Opinion: The government is missing chances to slash IT costs
It should transform procurement, says Chris Chant, not just shave a bit off prices
IT procurement in government – and, most likely, the public sector as a whole – has for many years been a fast-growing industry. In my experience, around a third of all client-side IT staff (those serving the commissioning and operational needs of other staff) have been engaged, directly or indirectly, with procurement. A similar-sized army has been employed by the supplier side of the service. Reprocurement of outsourced services typically takes years: in 2011, for example, one smallish agency was already starting activity to reprocure on a contract that ran till 2015. But it’s not just the initial procurement. Because of endless changes and often meaningless service level agreements, the pace never slackens; procurement teams are kept very busy.
So why does this approach need to change? Well, the reasons are both obvious and legion. Guesses on the number of client-side IT staff in the public sector run about 60-100,000. If just 25-30 per cent of them are involved in procurement, at an all-up cost average of £30-40,000, the annual cost of procurement is £450m-1.2bn.
For such a large business, you may think this is worthwhile – but public sector workers themselves don’t see value for money. The service provided has, in the eyes of most end users (public service workers and citizens), been woeful. It has been expensive, with costs to change one line of code reaching £50,000. It has been slow: it often takes 12 weeks to commission a server. It has been unreliable: ask any public sector worker.
Of course, not all services are like this – there have been some exceptions where smart people, working hard, have kept things going well. But the system works relentlessly against these heroes.
Apart from cost and quality, the third disastrous leg of our approach has been duplication. Often, though organisation A is spending thousands on procuring, testing and accrediting a service, organisation B nonetheless undertakes exactly the same activity, to exactly the same standards, and often at exactly the same time. It’s lunacy.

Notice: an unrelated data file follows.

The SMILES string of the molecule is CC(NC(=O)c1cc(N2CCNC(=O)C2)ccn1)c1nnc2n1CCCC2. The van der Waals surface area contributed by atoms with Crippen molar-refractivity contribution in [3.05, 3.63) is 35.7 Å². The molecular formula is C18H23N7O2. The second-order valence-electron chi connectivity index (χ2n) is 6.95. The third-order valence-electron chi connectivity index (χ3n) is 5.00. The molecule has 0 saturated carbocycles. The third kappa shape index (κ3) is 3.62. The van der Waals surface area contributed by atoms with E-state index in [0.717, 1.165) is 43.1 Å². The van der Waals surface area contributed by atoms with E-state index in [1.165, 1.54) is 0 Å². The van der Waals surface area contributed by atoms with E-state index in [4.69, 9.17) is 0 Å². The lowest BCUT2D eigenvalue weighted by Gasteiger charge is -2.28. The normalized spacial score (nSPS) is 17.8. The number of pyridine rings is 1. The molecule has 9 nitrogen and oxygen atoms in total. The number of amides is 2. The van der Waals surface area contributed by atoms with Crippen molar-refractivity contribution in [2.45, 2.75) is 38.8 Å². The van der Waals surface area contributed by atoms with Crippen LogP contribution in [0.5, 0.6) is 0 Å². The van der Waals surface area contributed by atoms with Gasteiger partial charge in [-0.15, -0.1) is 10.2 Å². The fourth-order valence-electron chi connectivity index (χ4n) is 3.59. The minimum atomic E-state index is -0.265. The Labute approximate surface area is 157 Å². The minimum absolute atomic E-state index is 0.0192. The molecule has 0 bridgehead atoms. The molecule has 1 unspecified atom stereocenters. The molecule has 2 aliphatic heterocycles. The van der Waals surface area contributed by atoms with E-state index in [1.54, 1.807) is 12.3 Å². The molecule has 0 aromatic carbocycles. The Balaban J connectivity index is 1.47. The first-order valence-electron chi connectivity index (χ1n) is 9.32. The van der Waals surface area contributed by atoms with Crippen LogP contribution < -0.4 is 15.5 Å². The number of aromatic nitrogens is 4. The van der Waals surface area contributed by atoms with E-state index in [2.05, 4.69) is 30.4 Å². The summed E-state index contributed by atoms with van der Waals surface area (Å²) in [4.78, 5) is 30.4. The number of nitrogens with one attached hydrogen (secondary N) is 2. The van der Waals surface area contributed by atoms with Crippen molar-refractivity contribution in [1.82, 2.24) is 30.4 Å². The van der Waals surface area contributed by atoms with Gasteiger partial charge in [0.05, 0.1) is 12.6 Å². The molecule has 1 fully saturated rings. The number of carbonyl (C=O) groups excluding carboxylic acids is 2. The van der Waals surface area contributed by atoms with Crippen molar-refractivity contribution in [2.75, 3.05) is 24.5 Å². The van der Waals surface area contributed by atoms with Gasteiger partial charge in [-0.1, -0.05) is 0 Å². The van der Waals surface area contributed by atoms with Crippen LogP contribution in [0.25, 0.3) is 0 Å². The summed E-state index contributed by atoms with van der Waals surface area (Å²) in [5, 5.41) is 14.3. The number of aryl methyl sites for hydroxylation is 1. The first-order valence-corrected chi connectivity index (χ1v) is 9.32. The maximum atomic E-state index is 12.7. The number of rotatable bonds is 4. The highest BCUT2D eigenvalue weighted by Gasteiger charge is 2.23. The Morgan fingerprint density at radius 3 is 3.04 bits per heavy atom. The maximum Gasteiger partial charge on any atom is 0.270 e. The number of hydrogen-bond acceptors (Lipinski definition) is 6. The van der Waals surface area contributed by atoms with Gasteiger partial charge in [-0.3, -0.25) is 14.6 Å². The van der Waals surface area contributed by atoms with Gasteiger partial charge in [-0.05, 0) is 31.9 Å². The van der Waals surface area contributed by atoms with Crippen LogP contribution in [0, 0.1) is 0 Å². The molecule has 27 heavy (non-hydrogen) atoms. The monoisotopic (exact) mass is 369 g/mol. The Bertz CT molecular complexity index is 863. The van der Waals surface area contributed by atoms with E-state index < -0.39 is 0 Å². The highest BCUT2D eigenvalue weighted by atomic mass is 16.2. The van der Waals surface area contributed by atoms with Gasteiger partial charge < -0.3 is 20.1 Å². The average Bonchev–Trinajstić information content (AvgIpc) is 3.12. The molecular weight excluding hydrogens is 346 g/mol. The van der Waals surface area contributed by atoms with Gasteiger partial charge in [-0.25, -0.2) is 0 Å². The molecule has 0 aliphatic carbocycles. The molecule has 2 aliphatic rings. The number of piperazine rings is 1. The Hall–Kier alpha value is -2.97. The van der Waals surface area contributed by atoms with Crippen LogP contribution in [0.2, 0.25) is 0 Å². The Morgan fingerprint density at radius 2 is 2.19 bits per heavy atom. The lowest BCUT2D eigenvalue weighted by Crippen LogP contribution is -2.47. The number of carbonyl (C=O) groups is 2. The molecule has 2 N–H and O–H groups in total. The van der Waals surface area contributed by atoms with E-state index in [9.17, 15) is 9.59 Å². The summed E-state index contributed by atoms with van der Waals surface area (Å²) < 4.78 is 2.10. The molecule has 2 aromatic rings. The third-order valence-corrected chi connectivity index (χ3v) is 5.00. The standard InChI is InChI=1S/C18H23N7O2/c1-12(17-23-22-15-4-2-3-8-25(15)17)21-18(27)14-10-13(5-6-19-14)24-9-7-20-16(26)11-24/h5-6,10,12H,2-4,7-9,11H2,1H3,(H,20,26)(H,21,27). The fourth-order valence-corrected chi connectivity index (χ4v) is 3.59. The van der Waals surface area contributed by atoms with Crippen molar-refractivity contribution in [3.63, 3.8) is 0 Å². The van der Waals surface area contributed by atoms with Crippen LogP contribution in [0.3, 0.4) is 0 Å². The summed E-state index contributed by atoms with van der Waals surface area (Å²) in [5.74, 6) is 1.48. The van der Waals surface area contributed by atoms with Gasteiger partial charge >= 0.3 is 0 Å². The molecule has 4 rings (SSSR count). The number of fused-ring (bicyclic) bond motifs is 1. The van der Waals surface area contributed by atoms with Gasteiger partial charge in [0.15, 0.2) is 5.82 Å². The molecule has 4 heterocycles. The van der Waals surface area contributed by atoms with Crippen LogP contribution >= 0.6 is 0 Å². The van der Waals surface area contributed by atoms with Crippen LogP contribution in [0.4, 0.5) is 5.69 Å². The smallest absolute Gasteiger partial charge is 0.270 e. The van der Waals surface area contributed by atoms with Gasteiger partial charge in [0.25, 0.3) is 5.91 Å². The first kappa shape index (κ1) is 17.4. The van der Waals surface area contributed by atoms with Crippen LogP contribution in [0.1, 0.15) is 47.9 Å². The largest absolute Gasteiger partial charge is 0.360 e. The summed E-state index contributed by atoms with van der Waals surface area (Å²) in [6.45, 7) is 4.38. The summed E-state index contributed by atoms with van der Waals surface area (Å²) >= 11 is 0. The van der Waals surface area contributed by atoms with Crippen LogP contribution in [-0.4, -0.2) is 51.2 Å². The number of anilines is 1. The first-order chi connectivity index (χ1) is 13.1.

There is another way, and it doesn’t require endless battles with the EU or security services. When we developed the G-Cloud framework and approach, it became clear that the UK had often chosen to interpret EU legislation in a draconian way that served to slow procurements down without improving the outcome. In Germany, procurements were typically twice as fast as ours.
As we worked through realising our vision, it became clear it was possible to do things so much better. First, we could complete the universal procurement components – those elements that are identical across the public sector, often comprising 80-90 per cent of the process – and make the results available, ensuring that all other public organisations could reuse them; this would save public bodies lots of time. Second, by security-accrediting services – where appropriate – through a pan-government assessor, we could take up to 90 per cent of the cost out of accrediting these services for other public bodies. Third, making all services visible and comparable in price and functionality would break us out from the world of secrecy in which one organisation couldn’t tell another what they’d paid for a service. This transparency, along with the relative ease of getting on the G-Cloud framework, opened the door to hundreds of SMEs and emerging suppliers – further driving down price and improving service and innova
tion. This approach is also being considered now by other countries and for other commodity products.
Getting this introduced across the public sector’s thousands of organisations and tens of thousands of procurement staff is not easy. It will take a while to get this approach universally accepted, but the signs are good: last week, the Department of Work & Pensions and Home Office declared, in effect, a ‘G-Cloud first’ approach. Others will follow.
Unfortunately, the Cabinet Office has not helped. The G-Cloud programme remains woefully under-resourced, because of an unrefined macho approach to staffing levels and recently increased levels of bureaucracy. Yet organisations will need support to make the change. I am sure that Cabinet Office minister Francis Maude and his non-execs can’t be aware of these problems: they were vociferous in their support when head of government IT Andy Nelson and I presented to them in the summer of 2011.
Support for the old ways is still strong – and for no reason other than the comfort of avoiding change. So the government ends up giving existing suppliers a gentle squeeze, and securing a modest discount rather than the transformational change that would be possible. Five or ten years ago, savings of 10 per cent would have been good, but today 90 per cent is becoming eminently achievable.
The work done by Government Digital Service (GDS) is a classic example of how to get it right: it’s an organisation focussed firmly on customer need, building an in-house (where appropriate) team that uses modern, low-cost, mostly open source, often cloud-based solutions to deliver vastly improved services at dramatically reduced cost, at speed. But where is the GDS equivalent in the world of shared back office services? The model used by the GDS team is equally applicable here. Yet Cabinet Office support for that model in shared services is invisible. Instead, we have a solution from the 1990s that will achieve ten per cent savings – and that money, I guarantee, will be lost in an increase in change management costs.
Chris Chant is the former head of the government’s G-Cloud programme. He retired last April.
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